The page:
This really should be two separate stories, but we’ll consolidate because there are just to many similarities in the reasons why both Digg and StumbleUpon will take their already-mammoth popularity and truly become household names beyond just the tech households of the world.

Social media in general is growing, but there is still a thin but clear gap between the point that Digg and StumbleUpon currently enjoy and that next level that would yield exponential growth in visitors, pageviews, and popularity.  Call it the tipping point, and there are several points in a website’s life that can be called that, but this particular one is the last that either will enjoy.

A brief explanation of what I mean, and then on to the reasons:

A website is born.  It grows, then it hits that first tipping point where a few people start to notice.  Every website is different — some will get dozens of visitors, some hundreds, some thousands — but no matter what kind of website it is, that first tipping point gets it bookmarked and visited on a regular basis by a small amount of people.

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Some websites hit that second tipping point when it starts getting thousands of visitors a day.  This usually happens because it gets linked-to from a major website or news service.  It could happen because of social media itself when a story goes popular and yields thousands of links and subscribers.  Mixx is a perfect example of a website that made it to this tipping points a few months ago, then to the next tipping point recently.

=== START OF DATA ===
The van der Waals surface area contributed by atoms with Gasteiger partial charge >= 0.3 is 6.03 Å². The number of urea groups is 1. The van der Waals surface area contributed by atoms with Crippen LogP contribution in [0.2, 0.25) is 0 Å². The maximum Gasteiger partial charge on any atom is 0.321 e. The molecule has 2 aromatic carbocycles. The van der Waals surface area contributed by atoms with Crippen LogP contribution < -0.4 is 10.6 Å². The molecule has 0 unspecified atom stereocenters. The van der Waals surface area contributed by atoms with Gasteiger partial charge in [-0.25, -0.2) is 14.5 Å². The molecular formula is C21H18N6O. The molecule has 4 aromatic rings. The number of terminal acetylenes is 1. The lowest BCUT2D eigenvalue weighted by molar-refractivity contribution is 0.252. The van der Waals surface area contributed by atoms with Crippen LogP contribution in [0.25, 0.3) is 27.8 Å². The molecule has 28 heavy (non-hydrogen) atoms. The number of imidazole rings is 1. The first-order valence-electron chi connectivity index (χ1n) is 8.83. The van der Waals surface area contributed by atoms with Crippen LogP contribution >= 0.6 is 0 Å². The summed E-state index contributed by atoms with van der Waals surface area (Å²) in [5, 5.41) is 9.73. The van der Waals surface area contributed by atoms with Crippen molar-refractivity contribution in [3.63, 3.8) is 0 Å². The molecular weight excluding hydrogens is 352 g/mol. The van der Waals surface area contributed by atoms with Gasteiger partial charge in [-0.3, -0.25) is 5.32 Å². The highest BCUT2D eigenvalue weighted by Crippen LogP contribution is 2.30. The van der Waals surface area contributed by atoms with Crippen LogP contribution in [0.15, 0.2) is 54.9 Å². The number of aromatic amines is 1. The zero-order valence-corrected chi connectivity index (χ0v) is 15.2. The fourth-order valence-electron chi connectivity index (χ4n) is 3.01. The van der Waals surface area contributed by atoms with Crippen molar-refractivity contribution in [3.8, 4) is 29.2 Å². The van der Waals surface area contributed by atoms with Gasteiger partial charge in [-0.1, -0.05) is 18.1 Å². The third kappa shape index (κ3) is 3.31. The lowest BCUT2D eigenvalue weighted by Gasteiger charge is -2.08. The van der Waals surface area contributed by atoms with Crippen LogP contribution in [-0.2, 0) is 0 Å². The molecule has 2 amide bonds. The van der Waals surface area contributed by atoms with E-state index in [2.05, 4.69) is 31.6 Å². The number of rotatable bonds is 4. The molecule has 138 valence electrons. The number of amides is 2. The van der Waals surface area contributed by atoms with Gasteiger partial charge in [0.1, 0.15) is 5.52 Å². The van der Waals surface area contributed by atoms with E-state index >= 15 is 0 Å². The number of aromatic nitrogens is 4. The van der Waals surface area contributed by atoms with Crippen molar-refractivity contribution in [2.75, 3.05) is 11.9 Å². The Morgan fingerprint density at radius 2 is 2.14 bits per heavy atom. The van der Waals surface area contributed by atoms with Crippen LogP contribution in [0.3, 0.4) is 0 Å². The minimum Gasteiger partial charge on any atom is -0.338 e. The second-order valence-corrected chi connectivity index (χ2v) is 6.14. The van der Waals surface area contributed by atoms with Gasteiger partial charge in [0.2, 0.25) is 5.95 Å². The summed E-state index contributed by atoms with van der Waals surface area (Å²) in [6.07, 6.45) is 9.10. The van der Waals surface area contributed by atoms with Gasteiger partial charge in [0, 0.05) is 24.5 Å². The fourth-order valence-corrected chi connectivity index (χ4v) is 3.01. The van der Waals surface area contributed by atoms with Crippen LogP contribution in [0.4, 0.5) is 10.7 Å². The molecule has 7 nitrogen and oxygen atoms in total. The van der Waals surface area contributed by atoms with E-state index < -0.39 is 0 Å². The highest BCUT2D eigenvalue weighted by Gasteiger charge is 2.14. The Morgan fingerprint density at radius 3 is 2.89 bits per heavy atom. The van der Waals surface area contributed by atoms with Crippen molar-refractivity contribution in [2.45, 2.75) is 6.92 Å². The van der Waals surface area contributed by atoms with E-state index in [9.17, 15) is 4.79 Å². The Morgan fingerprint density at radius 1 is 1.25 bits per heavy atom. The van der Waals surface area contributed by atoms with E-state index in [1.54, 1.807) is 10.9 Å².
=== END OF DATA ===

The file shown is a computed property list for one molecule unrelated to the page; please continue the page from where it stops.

That next tipping point is where most major social media websites have recently hit.  Reddit, Propeller, Newsvine — all relatively well known in the tech and news arenas, but not commonly known by your local bridge club members.  Digg and StumbleUpon are at the top of this level, but still not quite over the hump.

In 2008, Digg and SU will hit that next, final tipping point.  They will become well known to most and heard of by almost everyone, including members of the local bridge club.  Ask anyone on the street if they heard of MySpace and most will admit to at least hearing about it.  That’s where Digg and SU are going and here’s why:


With Digg rumored to be on the verge of a buyout and eBay’s purchase of SU earlier this year, it is clear that people smarter (or at least paid better) than the average web-surfer see something big on the horizon for social media.  The Facebook Beacon debacle sent many to re-evaluate how to use all of the massive data collected through social media in a way for advertising.  eBay has a plan without a doubt, and anyone who buys Digg will have a different plan.  Either way, big names buying smaller names often make the smaller names bigger.


Facebook was built on a concept.  It expanded because of demand.  In the end, it became a true competitor to MySpace because of the tools.  By opening up and allowing people to build applications for use, Facebook made “facebooking” possible.  Digg has a similar mentality.  StumbleUpon is heading in that direction.  In the end, they will both have a rich set of tools available through their websites and through other’s websites that will allow for “digging” and “stumbling” to be fully integrated with life itself (virtual life, at least).